"Where are we?"

"Salthouse. Norfolk. I came here once with my Granddad. There's a tiny village about half a mile back, with a pub and a church and a post office, but apart from that there's nothing here."

I glance up at him, suddenly unsure. "You wanted fresh air."

He laughs, as a gust of wind off the North Sea nearly blows us off our feet. "Well, it's certainly fresh!"

He stares out at the dark waves.

"Is it okay?" I ask, uncertainly.

"It's brilliant," he whispers. "I love the sea. What made you think of coming here?"

"Oh, I don't know, it was just something my mum said yesterday."

"It's brilliant," he repeats. "You're brilliant."

He looks around slowly, as though breathing it all in.

"The air smells different here, don't you think?" he murmurs. "Like air, rather than..."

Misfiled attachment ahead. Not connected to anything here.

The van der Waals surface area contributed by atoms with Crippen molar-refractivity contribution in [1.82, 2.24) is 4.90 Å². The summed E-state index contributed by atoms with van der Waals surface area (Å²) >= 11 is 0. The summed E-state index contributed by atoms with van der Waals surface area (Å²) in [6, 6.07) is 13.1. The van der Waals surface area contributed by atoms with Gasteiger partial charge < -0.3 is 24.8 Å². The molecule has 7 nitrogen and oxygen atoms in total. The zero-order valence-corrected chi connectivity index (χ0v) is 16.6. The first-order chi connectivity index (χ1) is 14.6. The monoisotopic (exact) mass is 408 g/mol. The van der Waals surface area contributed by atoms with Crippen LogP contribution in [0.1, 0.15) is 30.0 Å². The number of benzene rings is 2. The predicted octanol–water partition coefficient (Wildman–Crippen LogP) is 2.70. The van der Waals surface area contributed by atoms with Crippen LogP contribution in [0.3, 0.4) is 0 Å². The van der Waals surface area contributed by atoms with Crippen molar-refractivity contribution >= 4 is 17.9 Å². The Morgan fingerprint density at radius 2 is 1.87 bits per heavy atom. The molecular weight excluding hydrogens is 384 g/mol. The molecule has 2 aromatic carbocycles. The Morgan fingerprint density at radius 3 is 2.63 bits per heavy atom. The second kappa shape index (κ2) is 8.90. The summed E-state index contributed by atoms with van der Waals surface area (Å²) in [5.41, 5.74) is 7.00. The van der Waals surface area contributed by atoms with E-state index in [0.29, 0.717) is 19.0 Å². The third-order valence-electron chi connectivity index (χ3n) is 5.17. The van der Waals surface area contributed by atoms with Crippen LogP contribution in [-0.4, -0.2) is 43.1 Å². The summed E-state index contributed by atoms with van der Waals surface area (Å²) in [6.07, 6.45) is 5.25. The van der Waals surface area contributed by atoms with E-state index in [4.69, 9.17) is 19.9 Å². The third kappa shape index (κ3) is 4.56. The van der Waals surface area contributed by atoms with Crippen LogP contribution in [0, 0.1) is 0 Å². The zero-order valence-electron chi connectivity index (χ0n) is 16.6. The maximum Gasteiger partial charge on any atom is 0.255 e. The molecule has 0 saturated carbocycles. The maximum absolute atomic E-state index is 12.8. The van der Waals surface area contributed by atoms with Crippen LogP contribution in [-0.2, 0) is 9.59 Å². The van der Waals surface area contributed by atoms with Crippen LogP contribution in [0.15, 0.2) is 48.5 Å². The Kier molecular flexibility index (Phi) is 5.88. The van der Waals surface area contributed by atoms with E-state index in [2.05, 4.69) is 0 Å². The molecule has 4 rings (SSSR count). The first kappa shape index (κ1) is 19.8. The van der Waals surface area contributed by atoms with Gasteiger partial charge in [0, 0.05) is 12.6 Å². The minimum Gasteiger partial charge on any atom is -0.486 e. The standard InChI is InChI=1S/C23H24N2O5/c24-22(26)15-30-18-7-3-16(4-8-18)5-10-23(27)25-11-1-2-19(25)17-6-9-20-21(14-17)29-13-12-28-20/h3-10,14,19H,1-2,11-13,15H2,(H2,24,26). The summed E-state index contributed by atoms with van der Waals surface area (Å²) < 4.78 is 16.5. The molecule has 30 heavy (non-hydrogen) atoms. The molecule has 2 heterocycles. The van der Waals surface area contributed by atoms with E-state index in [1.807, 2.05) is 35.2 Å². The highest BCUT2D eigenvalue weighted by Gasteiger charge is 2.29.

We make our way to the second ridge of shingle and sit down. For several minutes, we don't say anything at all; we just sit there in the darkness, looking out at the moonlit sea.

Ron shivers slightly and pulls on his sweatshirt, then lies back on the pebbles, gazing up in wonder at the night sky above.

"Look at all the stars," he whispers. "Have you ever seen so many stars?"

"I know. You don't really get to see them properly in London because of the light pollution. You just get that funny pinky-grey smog."

"It's like you're floating in space," he murmurs, awe-struck. "When you lie down all you can see is the sky and the stars. I feel like I could just step forward and fall off the edge off the world."